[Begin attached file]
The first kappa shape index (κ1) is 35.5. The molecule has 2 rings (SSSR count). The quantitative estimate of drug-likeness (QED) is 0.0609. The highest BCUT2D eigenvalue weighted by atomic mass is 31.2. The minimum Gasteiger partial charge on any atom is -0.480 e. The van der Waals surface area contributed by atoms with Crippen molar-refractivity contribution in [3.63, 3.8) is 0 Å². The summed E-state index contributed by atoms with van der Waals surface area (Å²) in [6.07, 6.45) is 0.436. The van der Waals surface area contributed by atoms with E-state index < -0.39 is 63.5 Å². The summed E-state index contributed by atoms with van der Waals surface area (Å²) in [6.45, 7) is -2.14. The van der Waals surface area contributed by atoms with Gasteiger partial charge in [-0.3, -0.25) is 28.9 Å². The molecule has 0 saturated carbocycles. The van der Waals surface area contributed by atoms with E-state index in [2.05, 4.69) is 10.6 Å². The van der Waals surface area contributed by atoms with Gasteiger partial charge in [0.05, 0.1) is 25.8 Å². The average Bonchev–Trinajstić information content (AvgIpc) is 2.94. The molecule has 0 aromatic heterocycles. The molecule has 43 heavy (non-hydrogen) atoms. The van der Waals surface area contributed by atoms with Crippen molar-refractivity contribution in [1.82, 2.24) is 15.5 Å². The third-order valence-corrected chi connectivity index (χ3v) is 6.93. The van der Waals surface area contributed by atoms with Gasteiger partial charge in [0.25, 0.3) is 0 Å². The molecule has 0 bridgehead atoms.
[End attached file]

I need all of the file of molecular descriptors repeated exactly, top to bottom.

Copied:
The first kappa shape index (κ1) is 35.5. The molecule has 2 rings (SSSR count). The quantitative estimate of drug-likeness (QED) is 0.0609. The highest BCUT2D eigenvalue weighted by atomic mass is 31.2. The minimum Gasteiger partial charge on any atom is -0.480 e. The van der Waals surface area contributed by atoms with Crippen molar-refractivity contribution in [3.63, 3.8) is 0 Å². The summed E-state index contributed by atoms with van der Waals surface area (Å²) in [6.07, 6.45) is 0.436. The van der Waals surface area contributed by atoms with E-state index < -0.39 is 63.5 Å². The summed E-state index contributed by atoms with van der Waals surface area (Å²) in [6.45, 7) is -2.14. The van der Waals surface area contributed by atoms with Gasteiger partial charge in [-0.3, -0.25) is 28.9 Å². The molecule has 0 saturated carbocycles. The van der Waals surface area contributed by atoms with E-state index in [2.05, 4.69) is 10.6 Å². The van der Waals surface area contributed by atoms with Gasteiger partial charge in [0.05, 0.1) is 25.8 Å². The average Bonchev–Trinajstić information content (AvgIpc) is 2.94. The molecule has 0 aromatic heterocycles. The molecule has 43 heavy (non-hydrogen) atoms. The van der Waals surface area contributed by atoms with Crippen molar-refractivity contribution in [1.82, 2.24) is 15.5 Å². The third-order valence-corrected chi connectivity index (χ3v) is 6.93. The van der Waals surface area contributed by atoms with Gasteiger partial charge in [0.25, 0.3) is 0 Å². The molecule has 0 bridgehead atoms.